In 1968, Bonanno was imprisoned on contempt, credit card and other white-collar charges, according to his own biography. Between his first stint in prison and 1993, he spent 12 years behind bars for several convictions.

Bonanno served for decades as his father's adviser before becoming an author.

Bonanno's father died in 2002. Joe Bonanno was never convicted of anything worse than obstructing justice, but had admitted to belonging to "the Commission," an organized-crime board of directors of sorts in New York and other major American cities.

Monday, November 20, 2006

Castellammare del Golfo Exports Mobsters to New York?

From the turquoise Mediterranean lapping its shore to the winding streets where old men soak up the sun on rickety chairs, a tourist would never know this one small town has produced many of New York's most notorious gangsters. Then again, the narrow-eyed suspicion with which outsiders are greeted might be a tipoff.

So it is fitting that New York's latest mob boss has roots in the same western Sicilian town that has exported some of the city's toughest mobsters for generations. His name is Salvatore (Sal the Ironworker) Montagna, 35, the reputed acting head of the Bonanno crime family.

Like the legendary Joseph Bonanno, model for "The Godfather," Montagna was born in Castellammare del Golfo. His family immigrated first to Canada (he has cousins who run a gelato business there) and then to New York.

It was last week that the Daily News exclusively reported that law enforcement authorities determined the Bonanno family, its ranks decimated by prosecutions, has turned to the youthful Montagna to take the leadership reins.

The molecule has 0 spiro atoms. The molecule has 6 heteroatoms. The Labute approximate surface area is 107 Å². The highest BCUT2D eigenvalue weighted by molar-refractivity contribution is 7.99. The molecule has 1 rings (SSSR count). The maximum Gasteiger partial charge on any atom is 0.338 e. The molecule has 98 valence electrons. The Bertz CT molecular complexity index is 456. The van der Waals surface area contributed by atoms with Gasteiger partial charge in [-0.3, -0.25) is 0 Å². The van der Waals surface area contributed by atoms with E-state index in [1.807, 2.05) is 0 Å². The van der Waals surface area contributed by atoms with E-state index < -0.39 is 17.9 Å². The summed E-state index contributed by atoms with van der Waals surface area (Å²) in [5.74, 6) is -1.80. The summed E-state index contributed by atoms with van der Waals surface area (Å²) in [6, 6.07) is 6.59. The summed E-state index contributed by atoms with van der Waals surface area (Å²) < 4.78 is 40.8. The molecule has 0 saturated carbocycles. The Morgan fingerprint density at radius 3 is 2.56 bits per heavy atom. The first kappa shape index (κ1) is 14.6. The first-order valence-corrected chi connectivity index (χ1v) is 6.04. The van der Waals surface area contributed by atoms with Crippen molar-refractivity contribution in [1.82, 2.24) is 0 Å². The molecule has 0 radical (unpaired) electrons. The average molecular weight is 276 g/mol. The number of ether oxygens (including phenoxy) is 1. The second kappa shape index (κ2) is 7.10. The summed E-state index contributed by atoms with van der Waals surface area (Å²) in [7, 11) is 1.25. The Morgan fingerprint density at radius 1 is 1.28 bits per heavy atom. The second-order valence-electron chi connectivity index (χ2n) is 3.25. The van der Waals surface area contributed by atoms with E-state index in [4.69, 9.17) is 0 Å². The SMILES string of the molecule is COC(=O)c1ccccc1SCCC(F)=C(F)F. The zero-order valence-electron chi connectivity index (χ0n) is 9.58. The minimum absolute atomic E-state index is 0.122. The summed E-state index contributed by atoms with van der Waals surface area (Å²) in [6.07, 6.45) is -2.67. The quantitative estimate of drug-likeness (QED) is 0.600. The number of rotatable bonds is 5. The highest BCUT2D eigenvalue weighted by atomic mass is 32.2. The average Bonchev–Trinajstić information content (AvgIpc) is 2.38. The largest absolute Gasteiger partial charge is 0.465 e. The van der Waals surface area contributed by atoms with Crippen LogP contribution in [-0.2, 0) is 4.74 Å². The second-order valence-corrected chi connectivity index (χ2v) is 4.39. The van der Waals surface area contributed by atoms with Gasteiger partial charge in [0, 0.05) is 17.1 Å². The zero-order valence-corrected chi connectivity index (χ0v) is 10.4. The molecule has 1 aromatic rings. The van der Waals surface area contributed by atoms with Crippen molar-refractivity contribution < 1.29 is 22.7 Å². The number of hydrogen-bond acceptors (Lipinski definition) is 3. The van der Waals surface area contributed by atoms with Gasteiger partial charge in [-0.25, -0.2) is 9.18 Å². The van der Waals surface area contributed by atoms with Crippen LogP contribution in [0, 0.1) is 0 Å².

A hardscrabble fishing village clinging to a mountain rising steeply out of the sea 40 miles west of Palermo, Castellammare has been a stronghold of the Mafia for centuries, its men known for their pride, clannishness and violence when crossed.

Now a town of 20,000, its name - translated as the Castle at the Sea - comes from a ruined but still forbidding Saracen fortress near the small marina. The marble mausoleums clustered in the town cemetery bear many family names that became famous in New York: Bonanno, Profaci and Galante chief among them.

Questions about the Montagna family are greeted with some hostility. There is one Montagna listed in town, but no one answered the phone and asking around in his neighborhood wasn't fruitful. "I know him, but he's dead," said one of the old men lounging over coffee at a cafe. "Sorry."

During Mussolini's brutal crackdown on the Mafia in the 1920s, scores of Castellammarese fled to America, many settling in Williamsburg, Brooklyn.

The immigrants' ties to the land, each other and the Old World codes of honor gave rise to powerful, insular gangs that cornered the market on bootlegging, gambling and then-lucrative ice deliveries. Men from the town also went to Buffalo and Chicago, where they started their own mobs.